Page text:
Friday, April 21, 2017

Life With No Hair

When we first looked in to house-sitting one of the insights that surprised me was the statistic that said around 90 to 95% of sits would include looking after animals. Staggering, right? That’s right, only somewhere between 1 out of every 10 to 20 families wouldn’t have animals! I don’t know if that relates to how many people have pets, or how many people with pets prefer to have their house-sat. Either way the number surprised me - I thought more families would be pet-free. But guess what… after around a year of house-sitting, we’re finally doing our first animal-free sit, which makes them sound even rarer.

It’s a peculiar feeling, only having to be aware of what the man and I are doing. But it has made the differences between living with, and without, animals exceptionally obvious.

The lack of animal hair is a major one. For one thing, it makes vacuuming easier and less frequent. Plus on the occasion I drop anything, I don’t instantly have to clean it. But the main advantage that gets me is (wait for it!)… I can wear black clothes and lounge around in my trackies without finding I’m covered in animal hair within 5 minutes.

When we first started this way of life one of the many things we had to adjust to was consistently walking dogs. Whether it was once or twice a day, there was no doubt we were daily taking our little charges out for a stroll - or, in fact, they were taking us. Now after so long, the regular walk has become a routine and part of our exercise regime. So not to be required to do it is kind of weird - especially, considering the size of the native block of land we were looking after last month. Then, we would go for numerous walks a day, whilst now we have to remind ourselves of the justification to go even once.

But, having said that, it’s also rather nice to go out for a stroll and, for once, not have to ensure we have Puppy Poop Bags in our pocket.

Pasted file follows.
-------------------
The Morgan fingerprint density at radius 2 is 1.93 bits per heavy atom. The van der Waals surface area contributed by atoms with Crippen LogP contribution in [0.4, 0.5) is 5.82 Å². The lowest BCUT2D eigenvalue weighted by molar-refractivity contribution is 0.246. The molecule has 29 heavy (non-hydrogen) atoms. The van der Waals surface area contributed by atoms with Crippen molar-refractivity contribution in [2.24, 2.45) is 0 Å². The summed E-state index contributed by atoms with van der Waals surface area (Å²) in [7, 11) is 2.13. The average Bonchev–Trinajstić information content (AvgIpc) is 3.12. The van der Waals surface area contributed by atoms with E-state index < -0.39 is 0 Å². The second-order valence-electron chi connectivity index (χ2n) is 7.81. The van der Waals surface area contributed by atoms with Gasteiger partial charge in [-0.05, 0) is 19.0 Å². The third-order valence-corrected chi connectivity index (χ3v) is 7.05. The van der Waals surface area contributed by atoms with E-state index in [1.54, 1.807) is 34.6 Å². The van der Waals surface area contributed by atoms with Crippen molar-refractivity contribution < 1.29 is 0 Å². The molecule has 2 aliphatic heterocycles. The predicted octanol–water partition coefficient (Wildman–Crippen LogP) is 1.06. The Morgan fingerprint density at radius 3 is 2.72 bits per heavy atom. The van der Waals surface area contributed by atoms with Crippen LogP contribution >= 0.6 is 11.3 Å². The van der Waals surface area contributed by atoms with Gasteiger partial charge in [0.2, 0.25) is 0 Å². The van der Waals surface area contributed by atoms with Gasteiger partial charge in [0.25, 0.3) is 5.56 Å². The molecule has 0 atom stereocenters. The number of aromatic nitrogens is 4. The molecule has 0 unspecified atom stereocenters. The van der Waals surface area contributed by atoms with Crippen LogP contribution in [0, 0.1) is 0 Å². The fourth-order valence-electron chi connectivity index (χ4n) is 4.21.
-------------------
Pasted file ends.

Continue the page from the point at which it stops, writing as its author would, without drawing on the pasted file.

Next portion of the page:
What else is there… the novelty of not having to think of anybody else, but ourselves, is rather nice. Certainly there are tasks we have to do here (and would expect to do) but there’s none of the early wake up calls from dogs needing to go out, or the morning rooster calls. Neither are there extra meals to make or reasons to be back a particular times. Heck, there are no animal cages or trays of any kind to clean out, or accidents to tidy up come to that.

But then I guess neither is there any furry animal to sneakily snuggle up to us, curl up on my cold feet in the evening, or simply be eager to see us. Also, when you have pets, there’s rarely any doubt if a person is approaching the house or if it’s time to eat. The benefits and delights, let’s face it, to having pets of any kind are numerous and usually outweigh the negatives.

But, with regards to the statistics I mentioned earlier, let me just say one thing, it’s obvious that we‘re usually asked to look after animals simply because they’re sensitive or rescue animals, have had negative experiences with kennels or come from a household of numerous pets. In other words, animals that benefit from our individual care and attention, which I have to admit is rather a nice compliment.

Isn’t it?

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